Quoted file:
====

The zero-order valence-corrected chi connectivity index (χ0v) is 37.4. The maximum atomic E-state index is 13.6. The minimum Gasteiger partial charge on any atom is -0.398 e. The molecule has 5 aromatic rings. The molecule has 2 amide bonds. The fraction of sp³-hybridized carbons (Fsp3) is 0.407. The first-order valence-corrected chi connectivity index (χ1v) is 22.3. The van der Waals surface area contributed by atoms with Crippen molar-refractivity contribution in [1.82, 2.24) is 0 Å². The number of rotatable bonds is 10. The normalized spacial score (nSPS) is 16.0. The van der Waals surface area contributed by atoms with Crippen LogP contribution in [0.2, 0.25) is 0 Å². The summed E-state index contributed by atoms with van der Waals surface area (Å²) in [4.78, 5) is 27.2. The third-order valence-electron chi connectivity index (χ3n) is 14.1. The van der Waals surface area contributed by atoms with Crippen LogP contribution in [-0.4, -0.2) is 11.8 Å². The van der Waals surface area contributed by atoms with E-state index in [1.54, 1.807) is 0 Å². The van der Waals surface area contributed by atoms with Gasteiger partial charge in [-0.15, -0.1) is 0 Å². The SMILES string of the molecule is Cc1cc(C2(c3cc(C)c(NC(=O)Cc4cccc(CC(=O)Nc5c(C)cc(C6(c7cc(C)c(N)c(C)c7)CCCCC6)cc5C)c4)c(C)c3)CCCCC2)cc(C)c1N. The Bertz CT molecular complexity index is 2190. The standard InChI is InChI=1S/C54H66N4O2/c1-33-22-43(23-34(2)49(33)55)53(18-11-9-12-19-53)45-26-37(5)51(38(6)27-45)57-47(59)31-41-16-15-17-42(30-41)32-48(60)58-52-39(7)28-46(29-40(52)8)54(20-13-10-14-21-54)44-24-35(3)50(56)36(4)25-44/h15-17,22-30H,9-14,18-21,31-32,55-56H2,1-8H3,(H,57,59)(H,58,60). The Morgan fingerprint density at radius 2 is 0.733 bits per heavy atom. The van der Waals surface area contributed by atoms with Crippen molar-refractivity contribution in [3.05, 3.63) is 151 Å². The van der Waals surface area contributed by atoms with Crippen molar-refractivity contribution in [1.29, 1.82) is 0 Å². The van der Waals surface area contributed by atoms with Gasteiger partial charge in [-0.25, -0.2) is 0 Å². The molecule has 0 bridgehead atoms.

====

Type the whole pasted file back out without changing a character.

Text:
The zero-order valence-corrected chi connectivity index (χ0v) is 37.4. The maximum atomic E-state index is 13.6. The minimum Gasteiger partial charge on any atom is -0.398 e. The molecule has 5 aromatic rings. The molecule has 2 amide bonds. The fraction of sp³-hybridized carbons (Fsp3) is 0.407. The first-order valence-corrected chi connectivity index (χ1v) is 22.3. The van der Waals surface area contributed by atoms with Crippen molar-refractivity contribution in [1.82, 2.24) is 0 Å². The number of rotatable bonds is 10. The normalized spacial score (nSPS) is 16.0. The van der Waals surface area contributed by atoms with Crippen LogP contribution in [0.2, 0.25) is 0 Å². The summed E-state index contributed by atoms with van der Waals surface area (Å²) in [4.78, 5) is 27.2. The third-order valence-electron chi connectivity index (χ3n) is 14.1. The van der Waals surface area contributed by atoms with Crippen LogP contribution in [-0.4, -0.2) is 11.8 Å². The van der Waals surface area contributed by atoms with E-state index in [1.54, 1.807) is 0 Å². The van der Waals surface area contributed by atoms with Gasteiger partial charge in [-0.15, -0.1) is 0 Å². The SMILES string of the molecule is Cc1cc(C2(c3cc(C)c(NC(=O)Cc4cccc(CC(=O)Nc5c(C)cc(C6(c7cc(C)c(N)c(C)c7)CCCCC6)cc5C)c4)c(C)c3)CCCCC2)cc(C)c1N. The Bertz CT molecular complexity index is 2190. The standard InChI is InChI=1S/C54H66N4O2/c1-33-22-43(23-34(2)49(33)55)53(18-11-9-12-19-53)45-26-37(5)51(38(6)27-45)57-47(59)31-41-16-15-17-42(30-41)32-48(60)58-52-39(7)28-46(29-40(52)8)54(20-13-10-14-21-54)44-24-35(3)50(56)36(4)25-44/h15-17,22-30H,9-14,18-21,31-32,55-56H2,1-8H3,(H,57,59)(H,58,60). The Morgan fingerprint density at radius 2 is 0.733 bits per heavy atom. The van der Waals surface area contributed by atoms with Crippen molar-refractivity contribution in [3.05, 3.63) is 151 Å². The van der Waals surface area contributed by atoms with Crippen molar-refractivity contribution in [1.29, 1.82) is 0 Å². The van der Waals surface area contributed by atoms with Gasteiger partial charge in [-0.25, -0.2) is 0 Å². The molecule has 0 bridgehead atoms.